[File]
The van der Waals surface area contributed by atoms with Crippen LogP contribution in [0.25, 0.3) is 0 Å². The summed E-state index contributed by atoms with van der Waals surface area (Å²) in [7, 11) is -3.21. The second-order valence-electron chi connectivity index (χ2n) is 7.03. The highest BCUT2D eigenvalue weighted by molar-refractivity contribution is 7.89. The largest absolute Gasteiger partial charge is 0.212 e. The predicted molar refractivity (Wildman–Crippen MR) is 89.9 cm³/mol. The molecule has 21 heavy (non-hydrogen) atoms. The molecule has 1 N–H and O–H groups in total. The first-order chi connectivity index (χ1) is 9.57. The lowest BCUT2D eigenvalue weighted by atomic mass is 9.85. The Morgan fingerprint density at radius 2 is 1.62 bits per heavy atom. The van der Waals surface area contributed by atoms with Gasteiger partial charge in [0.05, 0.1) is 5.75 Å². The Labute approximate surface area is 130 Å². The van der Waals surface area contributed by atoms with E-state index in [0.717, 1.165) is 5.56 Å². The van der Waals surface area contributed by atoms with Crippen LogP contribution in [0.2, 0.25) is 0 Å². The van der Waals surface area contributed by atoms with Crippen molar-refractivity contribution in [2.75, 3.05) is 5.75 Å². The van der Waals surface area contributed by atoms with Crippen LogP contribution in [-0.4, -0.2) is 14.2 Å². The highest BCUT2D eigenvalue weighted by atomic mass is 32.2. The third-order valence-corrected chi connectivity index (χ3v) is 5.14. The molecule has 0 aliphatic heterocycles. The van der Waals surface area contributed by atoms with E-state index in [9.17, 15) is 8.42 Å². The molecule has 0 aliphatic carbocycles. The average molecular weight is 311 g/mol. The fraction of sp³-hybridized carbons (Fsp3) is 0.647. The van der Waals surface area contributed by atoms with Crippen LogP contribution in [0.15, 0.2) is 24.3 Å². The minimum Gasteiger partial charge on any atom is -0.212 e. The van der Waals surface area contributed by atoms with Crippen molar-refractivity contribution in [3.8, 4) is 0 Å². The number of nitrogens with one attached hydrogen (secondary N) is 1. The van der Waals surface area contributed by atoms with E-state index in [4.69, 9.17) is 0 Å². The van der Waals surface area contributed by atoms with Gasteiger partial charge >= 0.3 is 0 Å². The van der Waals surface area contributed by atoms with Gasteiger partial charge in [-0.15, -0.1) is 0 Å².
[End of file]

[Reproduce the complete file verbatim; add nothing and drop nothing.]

The van der Waals surface area contributed by atoms with Crippen LogP contribution in [0.25, 0.3) is 0 Å². The summed E-state index contributed by atoms with van der Waals surface area (Å²) in [7, 11) is -3.21. The second-order valence-electron chi connectivity index (χ2n) is 7.03. The highest BCUT2D eigenvalue weighted by molar-refractivity contribution is 7.89. The largest absolute Gasteiger partial charge is 0.212 e. The predicted molar refractivity (Wildman–Crippen MR) is 89.9 cm³/mol. The molecule has 21 heavy (non-hydrogen) atoms. The molecule has 1 N–H and O–H groups in total. The first-order chi connectivity index (χ1) is 9.57. The lowest BCUT2D eigenvalue weighted by atomic mass is 9.85. The Morgan fingerprint density at radius 2 is 1.62 bits per heavy atom. The van der Waals surface area contributed by atoms with Gasteiger partial charge in [0.05, 0.1) is 5.75 Å². The Labute approximate surface area is 130 Å². The van der Waals surface area contributed by atoms with E-state index in [0.717, 1.165) is 5.56 Å². The van der Waals surface area contributed by atoms with Crippen LogP contribution in [0.2, 0.25) is 0 Å². The van der Waals surface area contributed by atoms with Crippen molar-refractivity contribution in [2.75, 3.05) is 5.75 Å². The van der Waals surface area contributed by atoms with Crippen LogP contribution in [-0.4, -0.2) is 14.2 Å². The highest BCUT2D eigenvalue weighted by atomic mass is 32.2. The third-order valence-corrected chi connectivity index (χ3v) is 5.14. The molecule has 0 aliphatic heterocycles. The van der Waals surface area contributed by atoms with E-state index in [9.17, 15) is 8.42 Å². The molecule has 0 aliphatic carbocycles. The average molecular weight is 311 g/mol. The fraction of sp³-hybridized carbons (Fsp3) is 0.647. The van der Waals surface area contributed by atoms with Crippen LogP contribution in [0.15, 0.2) is 24.3 Å². The minimum Gasteiger partial charge on any atom is -0.212 e. The van der Waals surface area contributed by atoms with Crippen molar-refractivity contribution in [3.8, 4) is 0 Å². The number of nitrogens with one attached hydrogen (secondary N) is 1. The van der Waals surface area contributed by atoms with E-state index in [4.69, 9.17) is 0 Å². The van der Waals surface area contributed by atoms with Gasteiger partial charge >= 0.3 is 0 Å². The van der Waals surface area contributed by atoms with Gasteiger partial charge in [-0.15, -0.1) is 0 Å².